Casals Festival

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This article is about the festival in Puerto Rico. For the similarly-named festival in France, see Prades Festival.
Pablo Casals, 1922

The Casals Festival is a classical music event celebrated every year in San Juan, Puerto Rico, in honor of classical musician Pablo Casals.

Background[edit]

The festival was founded in 1956 by Pablo Casals. It was promoted by Teodoro Moscoso and David Ogilvy[1] with the objectives of changing the image of Puerto Rico and promoting tourism to North America. After implementing Operation Bootstrap, Teodoro Moscoso employed advertiser David Ogilvy to propagate the image of a people engaged in a cultural renaissance.[2] Teodoro Moscoso's decisive actions at critical junctures (such as his success in pushing tax exemptions and tourism in the late 1940s) and his personal persuasiveness, as with Pablo Casals, who at the age of 80 was persuaded to establish the Casals Festival at San Juan.[2]

Pablo Casals[edit]

Pablo Casals (1876–1973), was born in Spain to a Puerto Rican mother Pilar Defilló. He was a cello player and a supporter of the Spanish Republican Government and as such came to odds with Generalisimo Francisco Franco when the Spanish Republican Government was overthrown. Casals went to live in the French village of Prades. There he established the Prades Festival. Casals visited Puerto Rico in 1955 and in 1956

In 1956, Casals moved permanently to the island. He was scheduled to inaugurate the festival which bears his name. The inauguration of the festival was held in the University of Puerto Rico Theater. Casals, who was supposed to perform Suite Number 3 in C major, for solo cello by Johann Sebastian Bach, fell ill and suffered a heart attack during the rehearsals. Even though Casals was hospitalized, the event went on as scheduled with the performance of pianist Rudolf Serkin.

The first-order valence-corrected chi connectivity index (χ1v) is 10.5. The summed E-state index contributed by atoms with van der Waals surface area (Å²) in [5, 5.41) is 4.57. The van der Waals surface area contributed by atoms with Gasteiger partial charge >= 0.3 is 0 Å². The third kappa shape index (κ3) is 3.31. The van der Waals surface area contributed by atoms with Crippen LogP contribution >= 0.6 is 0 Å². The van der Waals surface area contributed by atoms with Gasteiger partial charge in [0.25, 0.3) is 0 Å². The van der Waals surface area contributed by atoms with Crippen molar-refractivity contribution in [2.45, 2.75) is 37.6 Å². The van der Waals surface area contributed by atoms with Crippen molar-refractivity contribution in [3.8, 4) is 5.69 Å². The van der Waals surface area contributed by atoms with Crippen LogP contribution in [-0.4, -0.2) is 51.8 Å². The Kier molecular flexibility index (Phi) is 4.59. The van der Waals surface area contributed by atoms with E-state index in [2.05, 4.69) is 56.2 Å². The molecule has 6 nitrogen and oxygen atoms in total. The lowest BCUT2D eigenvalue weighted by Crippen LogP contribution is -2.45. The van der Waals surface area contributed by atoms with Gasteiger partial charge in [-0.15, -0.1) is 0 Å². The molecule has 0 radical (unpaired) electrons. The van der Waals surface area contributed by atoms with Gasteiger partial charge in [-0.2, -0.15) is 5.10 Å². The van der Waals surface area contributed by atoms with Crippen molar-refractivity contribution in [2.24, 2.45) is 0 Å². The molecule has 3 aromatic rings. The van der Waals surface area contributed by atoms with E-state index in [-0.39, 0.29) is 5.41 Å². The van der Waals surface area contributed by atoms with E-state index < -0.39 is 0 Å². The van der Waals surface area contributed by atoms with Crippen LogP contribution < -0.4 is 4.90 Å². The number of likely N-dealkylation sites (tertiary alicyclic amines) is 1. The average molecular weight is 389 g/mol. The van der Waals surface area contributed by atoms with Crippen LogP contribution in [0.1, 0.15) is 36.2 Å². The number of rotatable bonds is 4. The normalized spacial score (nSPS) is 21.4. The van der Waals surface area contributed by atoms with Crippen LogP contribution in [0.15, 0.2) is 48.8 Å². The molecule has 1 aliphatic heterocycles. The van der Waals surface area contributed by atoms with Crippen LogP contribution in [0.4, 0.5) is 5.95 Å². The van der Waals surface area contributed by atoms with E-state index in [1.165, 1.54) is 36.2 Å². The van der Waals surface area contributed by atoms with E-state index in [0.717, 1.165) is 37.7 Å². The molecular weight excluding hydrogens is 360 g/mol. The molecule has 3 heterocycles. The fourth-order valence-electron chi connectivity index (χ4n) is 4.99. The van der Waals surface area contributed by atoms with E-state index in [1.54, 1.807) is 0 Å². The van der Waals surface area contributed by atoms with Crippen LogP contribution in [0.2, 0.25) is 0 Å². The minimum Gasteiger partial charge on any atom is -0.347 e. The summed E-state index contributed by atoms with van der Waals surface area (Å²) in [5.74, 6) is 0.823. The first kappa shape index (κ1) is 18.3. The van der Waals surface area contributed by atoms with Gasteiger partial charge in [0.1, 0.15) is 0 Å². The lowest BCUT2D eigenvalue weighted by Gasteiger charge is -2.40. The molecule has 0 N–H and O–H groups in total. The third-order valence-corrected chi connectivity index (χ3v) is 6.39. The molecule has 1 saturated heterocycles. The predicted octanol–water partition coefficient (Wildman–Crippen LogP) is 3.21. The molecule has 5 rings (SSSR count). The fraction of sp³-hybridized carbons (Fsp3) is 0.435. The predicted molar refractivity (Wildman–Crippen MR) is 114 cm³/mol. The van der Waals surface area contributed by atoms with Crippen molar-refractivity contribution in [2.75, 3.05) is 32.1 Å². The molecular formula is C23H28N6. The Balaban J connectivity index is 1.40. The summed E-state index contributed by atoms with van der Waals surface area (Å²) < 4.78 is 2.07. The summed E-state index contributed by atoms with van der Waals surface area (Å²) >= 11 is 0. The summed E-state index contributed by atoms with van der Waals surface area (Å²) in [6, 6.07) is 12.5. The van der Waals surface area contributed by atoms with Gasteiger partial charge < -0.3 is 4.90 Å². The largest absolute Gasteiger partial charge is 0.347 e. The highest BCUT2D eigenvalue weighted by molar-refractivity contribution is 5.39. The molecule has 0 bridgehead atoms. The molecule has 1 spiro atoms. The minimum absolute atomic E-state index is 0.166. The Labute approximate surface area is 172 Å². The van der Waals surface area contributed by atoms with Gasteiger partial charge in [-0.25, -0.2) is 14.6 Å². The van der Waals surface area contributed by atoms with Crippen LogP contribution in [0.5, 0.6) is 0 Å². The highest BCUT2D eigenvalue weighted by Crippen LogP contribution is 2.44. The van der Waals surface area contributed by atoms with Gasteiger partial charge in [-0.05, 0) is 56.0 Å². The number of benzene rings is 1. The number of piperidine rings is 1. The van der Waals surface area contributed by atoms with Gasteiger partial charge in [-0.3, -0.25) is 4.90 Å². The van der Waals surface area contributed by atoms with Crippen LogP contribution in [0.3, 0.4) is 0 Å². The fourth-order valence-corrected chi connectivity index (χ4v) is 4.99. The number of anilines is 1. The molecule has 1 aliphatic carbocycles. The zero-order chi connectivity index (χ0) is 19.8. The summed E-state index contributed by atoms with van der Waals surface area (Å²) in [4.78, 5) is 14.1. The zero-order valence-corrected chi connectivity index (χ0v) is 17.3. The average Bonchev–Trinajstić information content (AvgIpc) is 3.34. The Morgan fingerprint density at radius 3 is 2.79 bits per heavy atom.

When the festival first started, the majority of the musicians contracted by the festival orchestra for the event came from the United States. Some of the exceptions to this practice were Jesus Maria Sanroma, Henry Hutchinson Sr., Fernando Valenti and Narciso Figueroa and his brothers. By 1970, the majority of the members of the festival's orchestra were Puerto Ricans.

Participants[edit]

Amongst the musical directors who have participated in the festival besides Casals are Mstislav Rostropovich, Leonard Bernstein, Zubin Mehta, Eugene Ormandy, Sir John Barbirolli, Yehudi Menuhin and recently Krzysztof Penderecki.[3]

The artistic direccion of the festival has been under the following "maestros" at one time or another: Jorge Mester, Odón Alonso, Mstislav Rostropovich, Krzysztof Penderecki, Elías López Sobá and presently under Justino Díaz.[4]

The Casals Festival today[edit]

Pablo Casals died on October 22, 1973. His widow Marta Casals who was the president of the musical committee and Co‑Chairman of the Board and Music Director until 1979, undertook to continue the annual event. The festival has now taken on a new dimension with the appointment of pianist and scholar Elías López-Sobá and bass/baritone Justino Díaz as artistic and musical directors. These two Puerto Rican artists have continued to follow the legacy of Pablo and Marta Casals, attracting many musicians for a series of concerts. The festival which is now held at the Luis A. Ferre Performing Arts Center in San Juan, celebrated its 50th anniversary in 2006 with a performance of the Philadelphia Orchestra under the musical direction of Maestro Christoph Eschenbach.

The Prades Festival established by Casals in France in 1950 was renamed the Pablo Casals Festival in 1982.

See also[edit]

References[edit]

  1. ^ "Sobre Nosotros". Festival Casals of Puerto Rico. Archived from the original on April 11, 2012. 
  2. ^ a b O'Connor, John J. (January 5, 1995). "North America to See Casals Festival Concert". The New York Times. 
  3. ^ Kozinn, Allan (January 2, 1991). "Restoring Old Videotapes of Casals Festival". The New York Times. 
  4. ^ "Festival Casals de Puerto Rico" (in Spanish). Galenus - Revista para los Medicos de Puerto Rico. 

External links[edit]